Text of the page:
Up to 60 ………. LIS parents and their children
(Years 1 to 6 only)

6……….reading areas with expert readers

A dash……….of FUN – come dressed in your PJs, pillows and favorite stuffed animals welcome


Combine the above in the LIS Primary Library on Wednesday 4 October 2017 at 6:30pm. Enjoy great books and company for one hour.

Entry fee (to be donated to the children of Casa das Crianças): a pack of NEW colored pencils, markers or writing paper per family.

Spaces are limited! To attend Family Reading Night, please complete sign-up HERE.

QUESTIONS? Contact or pop into the Primary Library





Até 60……….Pais e alunos da LIS
(apenas dos Anos 1 a 6)

6……….áreas de leitura diferentes, com leitores experientes

Uma pitada de……….DIVERSÃO – vistam o pijama, tragam uma almofada e o vosso peluche favorito


Misturem todos os ingredientes na Biblioteca da Primária da LIS na Quarta-feira, 4 de Outubro de 2017, às 18:30. Deixem(-se) repousar durante uma hora, na companhia de bons livros.

Valor da entrada (a ser doado às crianças da Casa das Crianças): uma caixa nova de lápis de cor, marcadores ou papel de escrita por família.

Os lugares são limitados! Para participar na Noite de Leitura em Família, preencha por favor esta ficha de inscrição.

Dúvidas? Contacte-nos pelo email, ou apareça na Biblioteca da Primária

Unit of Inquiry

Unit of Inquiry

As we continue our inquiry into Sharing the Planet, learners have been involved in some very interesting discussions focussed around the key concepts of perspective, responsibility and function, and the related concepts of action, compromise and pattern. Students have connected all six concepts with the big ideas of peace and conflict and developed open-ended questions around these ideas.

On Friday 8th September, we connected with Julie Wells, an Australian expert in conflict resolution, via Skype. Students demonstrated great listening skills as they thought carefully about, and participated in the interactive discussion. Julie introduced new ideas about layers or stages of conflict, and talked about some strategies to resolve conflict. Some questions that were raised during the Skype session included:

  • Do you always follow the steps [stages of conflict]?
  • Is there always a way to resolve a conflict?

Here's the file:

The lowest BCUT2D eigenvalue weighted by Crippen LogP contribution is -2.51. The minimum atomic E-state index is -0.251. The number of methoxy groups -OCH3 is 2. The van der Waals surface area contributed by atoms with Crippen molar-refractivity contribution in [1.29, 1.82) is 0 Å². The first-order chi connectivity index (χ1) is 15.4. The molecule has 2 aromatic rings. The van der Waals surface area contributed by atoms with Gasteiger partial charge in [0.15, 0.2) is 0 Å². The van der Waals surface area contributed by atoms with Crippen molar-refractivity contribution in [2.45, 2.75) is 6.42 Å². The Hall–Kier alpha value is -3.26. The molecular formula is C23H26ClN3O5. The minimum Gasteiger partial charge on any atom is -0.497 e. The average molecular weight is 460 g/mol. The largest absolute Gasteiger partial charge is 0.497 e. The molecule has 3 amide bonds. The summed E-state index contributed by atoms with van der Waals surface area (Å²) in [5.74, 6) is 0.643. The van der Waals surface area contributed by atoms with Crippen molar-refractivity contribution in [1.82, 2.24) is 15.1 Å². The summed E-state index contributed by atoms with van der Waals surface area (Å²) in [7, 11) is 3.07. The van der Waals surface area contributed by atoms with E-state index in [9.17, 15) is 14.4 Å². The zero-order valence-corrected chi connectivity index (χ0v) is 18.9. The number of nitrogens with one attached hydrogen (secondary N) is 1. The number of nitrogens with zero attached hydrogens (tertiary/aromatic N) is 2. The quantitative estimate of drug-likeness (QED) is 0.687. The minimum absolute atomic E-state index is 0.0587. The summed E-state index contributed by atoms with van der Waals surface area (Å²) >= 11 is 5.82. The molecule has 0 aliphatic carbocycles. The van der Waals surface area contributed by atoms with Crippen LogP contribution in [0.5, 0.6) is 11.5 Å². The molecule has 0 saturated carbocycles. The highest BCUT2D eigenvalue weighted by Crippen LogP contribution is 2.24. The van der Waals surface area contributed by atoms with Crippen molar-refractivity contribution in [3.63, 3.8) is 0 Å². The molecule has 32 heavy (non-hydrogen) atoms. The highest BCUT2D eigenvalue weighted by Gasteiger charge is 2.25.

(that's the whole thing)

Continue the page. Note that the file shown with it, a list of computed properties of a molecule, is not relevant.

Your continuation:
• Do the steps go in order or can you skip steps depending on the situation; how does this work?


This discussion and information furthered our understanding of the Lines of Inquiry:

  1. Characteristics of conflict
  2. The role perspectives play in conflict
  3. Actions that can be taken to address conflict


The learning outcomes the discussion was connected to include the following:

  • practice techniques of mediation and negotiation within the class and or school community
  • document examples of conflict (local and global) and identify the causes and consequences

Please ask your child “what stuck with them” or what stood out the most during the Skype connection.



During our Sharing the planet unit, Year 6 students have -and will continue to be- focused on reflective writing and personal narratives. We have spent a significant amount of time identifying what makes a good reflection and have identified some key aspects of good reflective writing that will be used throughout out this year.


Key aspects of reflective writing identified by Year 6 students include:

  • Deep thinking
  • Using Metacognition
  • Identifying strengths/weaknesses
  • Explaining and justifying  with examples
  • Setting goals for yourself
  • Asking questions of yourself

In addition to spending time writing reflections we have also begun to explore personal narratives as a genre. We have been using  Ralph Fletcher’s personal narrative as mentor texts to inquiry into the characteristics of a personal narrative. In addition to reading these texts “as a writer”, we have also spent some time reading these wonderful pieces “as a reader” and using our metacognitive strategies to think more deeply and make meaning of the text.

Back to School Night – thank you!

A big thank you for attending our Back to School night on Tuesday (5th September). It was great to have our Year 6 learners attend the evening for the first time, really demonstrating they have a key role to play in taking responsibility for their learning and factors that contribute to their learning. After the presentation in the theatre, it was exciting to see students enthusiastically share their learning back in the classrooms, with the evening turning into an impromptu Student Led Conference!



Visual Arts Stand Alone: Mandalas

In visual arts class this unit, students are creating mandalas and inquiring into the central idea: beliefs, values, and ideas are represented and communicated through symbols. Students will be assessed on the visual arts learning outcomes: responding (Phase 3) compare, contrast, and categorize artworks from a range of cultures, places, and times and creating (Phase 4) adjust and refine your creative process in response to constructive criticism.

Students began by learning about mandalas from around the world. They compared, contrasted, and categorized various mandalas by shape, size, purpose, material, and color.

Students created their own mandalas (each with a purpose) outside using natural materials.

This week, students completed an oil pastel study, which is one of the materials they will use for their final mandalas. Students also used two websites to create digital mandalas.

Next week, students will create a purpose for their mandalas. They will complete several pencil and color sketches and begin their final mandala.

Mathematics: pattern & function

Thinking conceptually through Mathematics